Tuesday, October 26, 2021

Why do some companies still follow manual testing tool methods?

September 21, 2021 by  
Filed under Opinion, Tech/Internet, Weekly Columns

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(ThyBlackMan.com) The main problem with manual testing is that it’s costly, time-consuming, and requires many specialists. The main goal of manual testing tools is to identify a bug in a program, a program error, or a non-functioning of a specific program.

Another problem with Manual Testing Tools is that the human factor is the biggest hurdle in this process because software testers can miss many bugs even if they run a test multiple times.  It means that not every bug can be found, and not every program error can be detected. And the longer the bug stays in the system, the more expensive it will be to fix it. Also, the same bugs can occur in different parts of a program, which makes it harder to detect and fix them. 

Then why do companies still prefer manual testing tools?


Manual testing is the process of testing a software application by a real person. And this test is essential for the below reasons:

Testing small projects: Getting an automation solution to automate the test cases is usually expensive. But, when you only have a few projects to test, it’s difficult to justify spending money on a tool. Aside from that, they spend a lot of money on administration and upkeep. The overall costs are likely to be significant, given the need to design and reevaluate testing scripts and set up parameters and processing times. Although this investment is worthwhile if you work on long-term projects or sell high-ticket items, it is not the case for smaller ventures.

Complex Testing Scenario: When utilizing exploratory testing, software testers cannot create test cases in advance. It’s generally utilized in highly complex testing circumstances where standard test cases aren’t sufficient. As a result, it’s hard to forecast which automated testing scenarios would be the most effective in any given case. Manual testing will be required to construct complicated test cases.

Accurate User Experience: It is unquestionably necessary to determine whether or not the application is user-friendly. Because user-friendliness is the most important factor in determining whether consumers will keep your app or uninstall it. And there is no way to check this with an automation tool, and only a human can understand how another human would react to the software. As a result, manual testing is essential in this regard. Although smoke tests can be used to evaluate usability, manual testing is significantly more practical.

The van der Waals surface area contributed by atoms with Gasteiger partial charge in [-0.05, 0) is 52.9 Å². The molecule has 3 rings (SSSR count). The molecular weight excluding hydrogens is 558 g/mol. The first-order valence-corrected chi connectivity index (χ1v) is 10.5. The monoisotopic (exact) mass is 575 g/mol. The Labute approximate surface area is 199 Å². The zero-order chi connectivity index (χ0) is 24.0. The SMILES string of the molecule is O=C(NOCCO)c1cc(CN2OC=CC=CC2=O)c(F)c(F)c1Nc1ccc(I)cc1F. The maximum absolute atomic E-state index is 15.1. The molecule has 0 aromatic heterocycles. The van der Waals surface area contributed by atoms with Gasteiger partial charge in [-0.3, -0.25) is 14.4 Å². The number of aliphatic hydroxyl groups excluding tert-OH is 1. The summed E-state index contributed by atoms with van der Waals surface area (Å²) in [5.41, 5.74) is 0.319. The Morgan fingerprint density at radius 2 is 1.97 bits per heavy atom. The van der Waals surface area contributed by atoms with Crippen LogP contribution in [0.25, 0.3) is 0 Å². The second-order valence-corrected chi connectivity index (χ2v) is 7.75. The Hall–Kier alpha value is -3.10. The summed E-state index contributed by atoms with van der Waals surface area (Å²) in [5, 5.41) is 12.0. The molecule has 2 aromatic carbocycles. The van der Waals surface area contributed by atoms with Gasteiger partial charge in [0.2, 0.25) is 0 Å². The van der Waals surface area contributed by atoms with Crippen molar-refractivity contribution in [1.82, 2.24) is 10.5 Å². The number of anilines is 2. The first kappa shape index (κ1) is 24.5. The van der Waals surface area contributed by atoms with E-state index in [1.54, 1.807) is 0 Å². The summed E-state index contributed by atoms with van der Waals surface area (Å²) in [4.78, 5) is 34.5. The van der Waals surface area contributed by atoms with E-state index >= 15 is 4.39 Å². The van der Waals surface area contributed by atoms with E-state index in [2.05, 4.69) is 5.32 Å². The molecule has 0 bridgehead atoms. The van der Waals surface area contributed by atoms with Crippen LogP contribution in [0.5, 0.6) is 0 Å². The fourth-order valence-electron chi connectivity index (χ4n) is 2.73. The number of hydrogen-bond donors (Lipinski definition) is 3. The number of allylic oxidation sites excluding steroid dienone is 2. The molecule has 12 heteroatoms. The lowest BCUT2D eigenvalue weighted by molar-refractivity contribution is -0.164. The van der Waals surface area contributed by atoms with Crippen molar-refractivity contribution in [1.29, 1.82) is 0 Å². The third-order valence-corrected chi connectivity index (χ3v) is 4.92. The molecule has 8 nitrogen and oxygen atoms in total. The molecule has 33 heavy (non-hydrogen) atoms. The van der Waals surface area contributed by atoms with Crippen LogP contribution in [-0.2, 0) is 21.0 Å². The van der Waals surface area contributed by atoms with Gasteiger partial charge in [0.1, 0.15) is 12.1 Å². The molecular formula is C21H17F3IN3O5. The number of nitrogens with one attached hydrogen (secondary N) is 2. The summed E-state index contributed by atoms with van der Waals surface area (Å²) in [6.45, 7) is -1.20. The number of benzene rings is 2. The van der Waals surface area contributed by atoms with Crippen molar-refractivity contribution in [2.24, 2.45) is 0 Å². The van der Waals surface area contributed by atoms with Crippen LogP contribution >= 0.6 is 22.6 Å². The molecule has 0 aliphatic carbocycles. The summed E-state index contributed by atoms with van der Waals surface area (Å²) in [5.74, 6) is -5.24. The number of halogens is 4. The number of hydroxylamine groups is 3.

Agile Tests: In an agile environment, software testers must deal with constant feedback and adapt to changing needs in the user interface, product flow, and, in certain circumstances, core functionalities. Simultaneously, in agile contexts, these dynamic changes may affect regression testing scripts. As a result, even basic testing automation scenarios may necessitate considerable agile modifications. Furthermore, if the testing team is forced to rewrite the pre-written test cases due to changing requirements completely, valuable resources will be wasted.

Scenarios That Cannot Be Automated: In many circumstances, software testers cannot execute automated tests due to certain technology or platform restrictions. This can happen when the cost of automated testing is much higher than manual testing or when the testing scenarios are too complex to automate. In these situations, software testers must rely on manual testing to assess basic product functionality.

Most companies follow manual testing procedures and rely on manual testing tools to test their applications and software. But the main problem is because manual testing takes a long time and has a lot of problems, and has few disadvantages. But for the above benefits, companies still prefer manual testing tools over automated testing.

Staff Writer; Steve Brown

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